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McCrary v. City of Biloxi

April 06, 1999

PAUL T. MCCRARY APPELLANT
v.
CITY OF BILOXI APPELLEE



Before McMILLIN, C.j., King, P.j., And Diaz, J.

The opinion of the court was delivered by: McMILLIN, C.j.

DATE OF JUDGMENT: 10/21/97

TRIAL JUDGE: HON. ROBERT H. WALKER

COURT FROM WHICH APPEALED: HARRISON COUNTY CIRCUIT COURT

NATURE OF THE CASE: CIVIL - WORKERS' COMPENSATION TRIAL COURT DISPOSITION: ALJ AND MWCC AFFIRMED; BENEFITS BARRED

DISPOSITION: AFFIRMED - 4/6/99

¶1. This is an appeal from a decision of the Workers' Compensation Commission dismissing Paul McCrary's petition to controvert as being untimely. McCrary acknowledges that his formal petition commencing a contested proceeding before the Commission was not timely filed; however, he urges that his employer, the City of Biloxi, should be equitably estopped from asserting the two-year time bar because City officials represented to him that the City would file his claim with the Commission on his behalf. The circuit court, sitting as an intermediate appellate court, affirmed the action of the Commission and McCrary perfected this appeal. We affirm the decision of the circuit court.

¶2. McCrary, a police officer for the City of Biloxi, was forced to cease his employment because of substantial emotional difficulties associated with mental depression. In a meeting with his superiors on October 10, 1993, he indicated that his depression was work-related and that it was so severe he was disabled from performing the normal duties of his job. He claimed that his mental condition became disabling on August 18, 1993. Responsible city officials received information from McCrary as to his assertions and, acting under the reporting requirements of Section 71-3-67 of the Mississippi Code, forwarded a notice of injury commonly referred to by its form number (Form B-3) to the Commission. The Commission, in accord with standard practice, forwarded a computer-generated notice dated November 25, 1993 to McCrary acknowledging that the report of injury had been received.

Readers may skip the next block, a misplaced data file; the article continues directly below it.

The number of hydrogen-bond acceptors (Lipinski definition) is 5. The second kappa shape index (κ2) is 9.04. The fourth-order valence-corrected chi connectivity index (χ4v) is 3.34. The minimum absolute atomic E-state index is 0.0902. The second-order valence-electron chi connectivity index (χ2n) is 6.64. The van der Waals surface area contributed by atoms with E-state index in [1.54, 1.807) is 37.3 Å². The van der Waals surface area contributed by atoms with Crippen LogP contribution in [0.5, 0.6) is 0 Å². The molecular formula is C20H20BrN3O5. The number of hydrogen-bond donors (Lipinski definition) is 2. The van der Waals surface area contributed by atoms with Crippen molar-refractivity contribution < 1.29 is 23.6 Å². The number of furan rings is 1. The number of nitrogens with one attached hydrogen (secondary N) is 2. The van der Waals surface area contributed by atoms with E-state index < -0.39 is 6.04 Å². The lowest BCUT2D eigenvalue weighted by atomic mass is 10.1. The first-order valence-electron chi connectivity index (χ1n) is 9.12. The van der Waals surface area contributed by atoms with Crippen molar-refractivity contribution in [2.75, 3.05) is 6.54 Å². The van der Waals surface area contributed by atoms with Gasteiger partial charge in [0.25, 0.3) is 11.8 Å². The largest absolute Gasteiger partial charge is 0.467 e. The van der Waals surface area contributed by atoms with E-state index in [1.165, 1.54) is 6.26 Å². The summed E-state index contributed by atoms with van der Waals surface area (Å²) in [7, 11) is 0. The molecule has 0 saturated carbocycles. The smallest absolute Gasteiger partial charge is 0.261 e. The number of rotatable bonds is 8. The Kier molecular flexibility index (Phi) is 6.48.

¶3. The City and its carrier proceeded to investigate McCrary's claim and there is evidence in the file of considerable correspondence regarding the gathering of medical records and related activity. In January 1994, McCrary retained an attorney to represent him. This attorney informed the City and its carrier of his representation by letter. There is no indication that the attorney took any steps to formally notify the Commission of his involvement in the case until February 5, 1996, when the Commission received a brief letter from the attorney dated January 30, 1996, together with two medical reports. That letter informed the Commission that a "[r]equest for payment of past due benefits has this date been made to the carrier." Despite this activity relating to McCrary's condition, the record is clear that he was not being provided any medical benefits or work-related-disability compensation by the City's workers' compensation carrier during any of this time.

¶4. On April 1, 1996, McCrary filed a formal Petition to Controvert with the Commission. In apparent recognition of the fact that the petition was not timely, McCrary responded to Item 9 of the Petition, which inquires as to "[o]ther matters in dispute" as follows: "Whether employer should be estopped from denying claim was filed."

¶5. McCrary's sole basis for arguing for estoppel before the Commission was that, when he originally told his superior that his disabling depression was job-related, City officials told him that they would file his claim for him with the Commission. He urges that the subsequent receipt from the Commission of an acknowledgment that a report of his injury was received was enough for him to justifiably believe that an "application for benefits" within the meaning of Section 71-3-35(1) had been filed.

¶6. McCrary's reliance on something a city official may have told him as a justification to forbear from formally commencing his claim for benefits for over two years was substantially misplaced. In order to invoke the doctrine of estoppel, the asserting party must show that he has changed his position, to his detriment, in reliance upon the conduct of another. PMZ Oil Co. v. Lucroy, 449 So.2d 201, 206 (Miss. 1984). There is, however, substantial authority for the proposition that the reliance upon this conduct of another must be reasonable. In discussing whether an agency relationship existed under principles of estoppel, the Mississippi Supreme Court

"emphasize[d] that one may be held an agent by estoppel only when from all of the circumstances he realizes or should realize the substantial likelihood that the party suffering the loss will justifiably rely on the tacit representation of agency arising from his conduct. If reliance is only possible, or if reliance is not justifiable in view of the circumstances, including the degree of care exercised by the party suffering the loss, agency by estoppel should not be found to come into play." Alabama Great Southern R.R. v. McVay, 381 So. 2d 607, 612 (Miss. 1980) (emphasis supplied). In

the case of Shogyo International Corporation v. First National Bank of Clarksdale, the supreme court discussed the doctrine of ...


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